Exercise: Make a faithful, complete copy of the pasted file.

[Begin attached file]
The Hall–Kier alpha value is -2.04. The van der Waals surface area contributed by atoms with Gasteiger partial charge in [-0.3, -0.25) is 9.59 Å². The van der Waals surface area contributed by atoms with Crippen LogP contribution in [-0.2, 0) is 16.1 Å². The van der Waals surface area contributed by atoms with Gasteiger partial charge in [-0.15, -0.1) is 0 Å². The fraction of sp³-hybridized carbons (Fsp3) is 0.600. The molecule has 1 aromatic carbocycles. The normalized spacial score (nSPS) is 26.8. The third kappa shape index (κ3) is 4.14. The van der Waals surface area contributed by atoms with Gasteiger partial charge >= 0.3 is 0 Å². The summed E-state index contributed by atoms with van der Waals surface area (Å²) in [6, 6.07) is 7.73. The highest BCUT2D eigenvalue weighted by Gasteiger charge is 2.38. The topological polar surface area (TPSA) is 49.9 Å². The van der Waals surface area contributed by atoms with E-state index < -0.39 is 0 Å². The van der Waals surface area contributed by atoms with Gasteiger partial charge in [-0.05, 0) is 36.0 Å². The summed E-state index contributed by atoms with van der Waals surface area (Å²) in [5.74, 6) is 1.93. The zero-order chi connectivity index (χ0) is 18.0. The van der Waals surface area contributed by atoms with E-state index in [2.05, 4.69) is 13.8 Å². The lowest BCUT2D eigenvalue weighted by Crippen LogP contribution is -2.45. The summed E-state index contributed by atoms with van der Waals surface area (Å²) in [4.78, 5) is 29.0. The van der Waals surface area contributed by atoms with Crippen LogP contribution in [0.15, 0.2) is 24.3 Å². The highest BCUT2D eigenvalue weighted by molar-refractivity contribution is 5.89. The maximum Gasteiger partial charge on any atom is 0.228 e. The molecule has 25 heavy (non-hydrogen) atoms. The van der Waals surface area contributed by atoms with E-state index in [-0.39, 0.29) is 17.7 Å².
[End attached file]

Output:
The Hall–Kier alpha value is -2.04. The van der Waals surface area contributed by atoms with Gasteiger partial charge in [-0.3, -0.25) is 9.59 Å². The van der Waals surface area contributed by atoms with Crippen LogP contribution in [-0.2, 0) is 16.1 Å². The van der Waals surface area contributed by atoms with Gasteiger partial charge in [-0.15, -0.1) is 0 Å². The fraction of sp³-hybridized carbons (Fsp3) is 0.600. The molecule has 1 aromatic carbocycles. The normalized spacial score (nSPS) is 26.8. The third kappa shape index (κ3) is 4.14. The van der Waals surface area contributed by atoms with Gasteiger partial charge >= 0.3 is 0 Å². The summed E-state index contributed by atoms with van der Waals surface area (Å²) in [6, 6.07) is 7.73. The highest BCUT2D eigenvalue weighted by Gasteiger charge is 2.38. The topological polar surface area (TPSA) is 49.9 Å². The van der Waals surface area contributed by atoms with E-state index < -0.39 is 0 Å². The van der Waals surface area contributed by atoms with Gasteiger partial charge in [-0.05, 0) is 36.0 Å². The summed E-state index contributed by atoms with van der Waals surface area (Å²) in [5.74, 6) is 1.93. The zero-order chi connectivity index (χ0) is 18.0. The van der Waals surface area contributed by atoms with E-state index in [2.05, 4.69) is 13.8 Å². The lowest BCUT2D eigenvalue weighted by Crippen LogP contribution is -2.45. The summed E-state index contributed by atoms with van der Waals surface area (Å²) in [4.78, 5) is 29.0. The van der Waals surface area contributed by atoms with Crippen LogP contribution in [0.15, 0.2) is 24.3 Å². The highest BCUT2D eigenvalue weighted by molar-refractivity contribution is 5.89. The maximum Gasteiger partial charge on any atom is 0.228 e. The molecule has 25 heavy (non-hydrogen) atoms. The van der Waals surface area contributed by atoms with E-state index in [-0.39, 0.29) is 17.7 Å².